Like many states in the South, Mississippi's 1890 constitution intentionally gave its legislative branch more power. Barbour, a proven political strategist, figured he could find a way to tip the legislative process in his favor.
"I used to tell people even though we have a constitutionally weak governor that doesn't mean we have to have a governor with a weak constitution," Barbour recently told a Boys State assembly.
The speech came as House and Senate members were locked in a stalemate over a state budget plan for the new fiscal year.
Many legislators would contend Barbour is part of the reason for the impasse.
Budget battles at the Capitol have occurred in the past, but longtime political watcher Marty Wiseman said the current situation is unprecedented.
The disagreements used to be between the House and Senate. Now, Republicans are bucking Democratic leadership in the House and Democrats, who have a slight majority in the Senate, are at odds with GOP leadership there, said Wiseman, director of the Stennis Institute of Government at Mississippi State University.
Then there's Barbour, who's been successful in persuading the Senate to do his bidding on many programs and policies. Republican Lt. Gov. Phil Bryant presides over the Senate.
"The play book doesn't exist on this at this point," said Wiseman. "When we get locked up to this extent, how do we find our way out of it?"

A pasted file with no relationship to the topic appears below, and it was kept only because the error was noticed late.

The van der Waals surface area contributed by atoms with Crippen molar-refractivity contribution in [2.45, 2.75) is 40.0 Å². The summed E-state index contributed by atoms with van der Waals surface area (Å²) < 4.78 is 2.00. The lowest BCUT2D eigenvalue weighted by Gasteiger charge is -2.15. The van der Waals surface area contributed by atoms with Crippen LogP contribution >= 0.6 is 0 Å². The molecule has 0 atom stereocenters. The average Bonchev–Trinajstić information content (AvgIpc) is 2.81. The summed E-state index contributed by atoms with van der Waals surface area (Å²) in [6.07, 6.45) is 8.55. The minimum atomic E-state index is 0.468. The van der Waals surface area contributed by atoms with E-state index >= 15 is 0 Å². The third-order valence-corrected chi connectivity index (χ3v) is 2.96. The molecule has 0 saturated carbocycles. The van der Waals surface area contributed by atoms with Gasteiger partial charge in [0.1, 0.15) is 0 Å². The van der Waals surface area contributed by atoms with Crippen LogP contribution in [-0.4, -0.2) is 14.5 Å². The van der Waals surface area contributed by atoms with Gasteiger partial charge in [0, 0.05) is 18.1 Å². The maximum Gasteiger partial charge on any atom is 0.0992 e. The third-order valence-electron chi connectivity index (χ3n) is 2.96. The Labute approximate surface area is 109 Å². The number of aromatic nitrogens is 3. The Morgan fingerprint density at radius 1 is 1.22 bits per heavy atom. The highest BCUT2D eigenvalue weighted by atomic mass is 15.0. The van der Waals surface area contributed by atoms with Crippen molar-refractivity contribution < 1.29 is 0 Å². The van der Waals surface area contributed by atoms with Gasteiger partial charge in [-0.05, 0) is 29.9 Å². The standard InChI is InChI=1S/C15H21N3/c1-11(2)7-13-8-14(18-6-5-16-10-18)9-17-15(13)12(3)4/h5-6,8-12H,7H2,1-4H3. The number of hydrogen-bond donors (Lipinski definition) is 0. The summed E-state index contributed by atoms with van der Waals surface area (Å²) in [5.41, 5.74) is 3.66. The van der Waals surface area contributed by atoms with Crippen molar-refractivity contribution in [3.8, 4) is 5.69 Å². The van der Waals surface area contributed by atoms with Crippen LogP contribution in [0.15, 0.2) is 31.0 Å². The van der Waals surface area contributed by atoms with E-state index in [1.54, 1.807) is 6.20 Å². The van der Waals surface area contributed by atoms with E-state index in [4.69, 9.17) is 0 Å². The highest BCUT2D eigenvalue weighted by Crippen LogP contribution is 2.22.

The sticking points in the budget are a $90 million hospital tax and a $60 million reserve account for Medicaid using stimulus money. Barbour is pushing both proposals.
The House leadership is opposed to that large of a tax on the hospitals to help cover the costs of Medicaid, a government-funded health care program. House leaders also contend that creating a $60 million reserve account cuts into funding for other programs, including education.
Last week, House negotiators thought they were close to a deal, but they said senators rejected the proposals after meeting with Barbour. Since no deal was reached by session's end, Barbour gets to call the lawmakers back for a special session.
Few would argue that Barbour doesn't see the benefit of taking budget negotiations into a special session, where he controls the agenda.
In his political blog, Rep. John Mayo, D-Clarksdale, wrote: "I say this in a positive way. If politics is about knowing how to use your resources, no matter how meager, Gov. Haley Barbour is the general, the master and the teacher."
House Speaker Billy McCoy, D-Rienzi, puts it another way: "In recent years I have learned that the word 'compromise' no longer belongs in the vocabulary of Gov. Barbour and the Senate negotiators he appears to manipulate."
Barbour gained insider status as political director for the Reagan White House for two years in the 1980s. He was Republican National Committee chairman from 1993-97 and helped engineer the GOP's 1994 takeover of Congress.
But he recently said that he's learned the most about leadership as governor.
"It's very hard for a legislative body, no matter how exceptionally good the members, to actually be able to set a direction and stay on that course for a long period of time," Barbour told Boys State delegates.
"And so I find, particularly dealing with the House, that often it's very hard to get them willing to focus on direction. Some of them just disagree with where I would like to see the state go, and that's fair. That's part of the process. But some of it is we have not had a history in Mississippi of strong governors," he said.